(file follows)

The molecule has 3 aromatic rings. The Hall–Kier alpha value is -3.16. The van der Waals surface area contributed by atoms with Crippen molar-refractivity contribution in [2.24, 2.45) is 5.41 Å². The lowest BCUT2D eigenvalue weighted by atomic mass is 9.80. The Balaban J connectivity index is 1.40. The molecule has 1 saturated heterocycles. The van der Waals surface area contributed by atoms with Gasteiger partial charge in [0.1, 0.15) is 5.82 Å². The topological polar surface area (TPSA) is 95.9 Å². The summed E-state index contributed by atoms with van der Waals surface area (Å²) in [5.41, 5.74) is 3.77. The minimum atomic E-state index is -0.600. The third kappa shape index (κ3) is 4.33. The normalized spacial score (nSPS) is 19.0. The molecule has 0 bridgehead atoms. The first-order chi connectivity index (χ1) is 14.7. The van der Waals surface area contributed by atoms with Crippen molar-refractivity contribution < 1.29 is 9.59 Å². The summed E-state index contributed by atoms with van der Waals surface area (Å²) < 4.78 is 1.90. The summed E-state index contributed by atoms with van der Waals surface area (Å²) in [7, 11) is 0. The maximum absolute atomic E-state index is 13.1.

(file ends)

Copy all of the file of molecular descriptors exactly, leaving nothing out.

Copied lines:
The molecule has 3 aromatic rings. The Hall–Kier alpha value is -3.16. The van der Waals surface area contributed by atoms with Crippen molar-refractivity contribution in [2.24, 2.45) is 5.41 Å². The lowest BCUT2D eigenvalue weighted by atomic mass is 9.80. The Balaban J connectivity index is 1.40. The molecule has 1 saturated heterocycles. The van der Waals surface area contributed by atoms with Gasteiger partial charge in [0.1, 0.15) is 5.82 Å². The topological polar surface area (TPSA) is 95.9 Å². The summed E-state index contributed by atoms with van der Waals surface area (Å²) in [5.41, 5.74) is 3.77. The minimum atomic E-state index is -0.600. The third kappa shape index (κ3) is 4.33. The normalized spacial score (nSPS) is 19.0. The molecule has 0 bridgehead atoms. The first-order chi connectivity index (χ1) is 14.7. The van der Waals surface area contributed by atoms with Crippen molar-refractivity contribution < 1.29 is 9.59 Å². The summed E-state index contributed by atoms with van der Waals surface area (Å²) < 4.78 is 1.90. The summed E-state index contributed by atoms with van der Waals surface area (Å²) in [7, 11) is 0. The maximum absolute atomic E-state index is 13.1.